Fewer Americans signed contracts to buy homes in June, as the real-estate market appears to have cooled off this summer.
The National Association of Realtors said Monday that its seasonally adjusted pending-home-sales index slipped 1.1 percent to 102.7 last month. The index remains 7.3 percent below its level a year ago.
Sales have been slowed by a mix of meager wage growth, rising home prices, and mortgage rates that rose steadily through the end of last year.
Pending sales are a barometer of future purchases. A one- to two-month lag usually exists between a contract and a completed sale.
Signed contracts in June fell in the Northeast and South. They rose slightly in the Midwest and West. Pending sales in all four U.S. regions are below last year’s pace.
Home sales had been improving through the middle of 2013, only to stumble over the past 12 months. Buying has decelerated despite a recent decline in mortgage rates and home prices increasing at a slower rate than last year.
Sales were initially disrupted by harsh winter weather, but the summer slowdown suggests that financial pressures are now keeping would-be buyers on the sidelines.
“The latest decline raises questions about the housing market strength after the weather-related rebound is behind us,” said Yelena Shulyatyeva, an analyst at BNP Paribas. “Housing will remain an area of concern” for Federal Reserve Chair Janet Yellen.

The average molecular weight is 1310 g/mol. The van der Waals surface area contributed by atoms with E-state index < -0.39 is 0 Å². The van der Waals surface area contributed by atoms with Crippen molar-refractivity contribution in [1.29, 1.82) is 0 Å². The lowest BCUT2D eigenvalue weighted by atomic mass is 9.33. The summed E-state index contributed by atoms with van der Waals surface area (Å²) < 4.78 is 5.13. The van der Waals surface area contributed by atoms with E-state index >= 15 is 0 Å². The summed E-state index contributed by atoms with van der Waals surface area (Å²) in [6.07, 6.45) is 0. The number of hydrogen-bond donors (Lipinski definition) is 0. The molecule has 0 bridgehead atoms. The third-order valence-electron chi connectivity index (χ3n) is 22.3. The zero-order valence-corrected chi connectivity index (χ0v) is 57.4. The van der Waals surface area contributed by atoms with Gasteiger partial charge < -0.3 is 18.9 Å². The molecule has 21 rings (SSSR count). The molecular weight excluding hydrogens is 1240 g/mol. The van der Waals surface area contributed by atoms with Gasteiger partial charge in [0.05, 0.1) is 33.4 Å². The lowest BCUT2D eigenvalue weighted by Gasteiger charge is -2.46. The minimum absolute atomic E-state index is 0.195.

New-home sales fell 8.1 percent last month to a seasonally adjusted annual rate of 406,000, the Commerce Department said last week.
The Realtors recently reported that sales of existing homes increased 2.6 percent in June to a seasonally adjusted annual rate of 5.04 million homes. It marked the first time that sales have been above the 5-million-mark since October, yet the pace of buying remained below last year’s level of 5.1 million.
Economists generally consider annual home sales of 5.5 million to be consistent with a healthy housing market.
Still, there are indications that sales could pick up.
Along with the arrival of spring, average mortgage rates have dropped to 4.13 percent, down from a 52-week high of 4.58 percent, according to Freddie Mac.
The rate of average price gains has slowed to 4.3 percent year-over-year, according to the Realtors. That’s down from gains in the double digits. But wage growth has barely kept pace with inflation, eating into how much income people have to spend and save for down payments.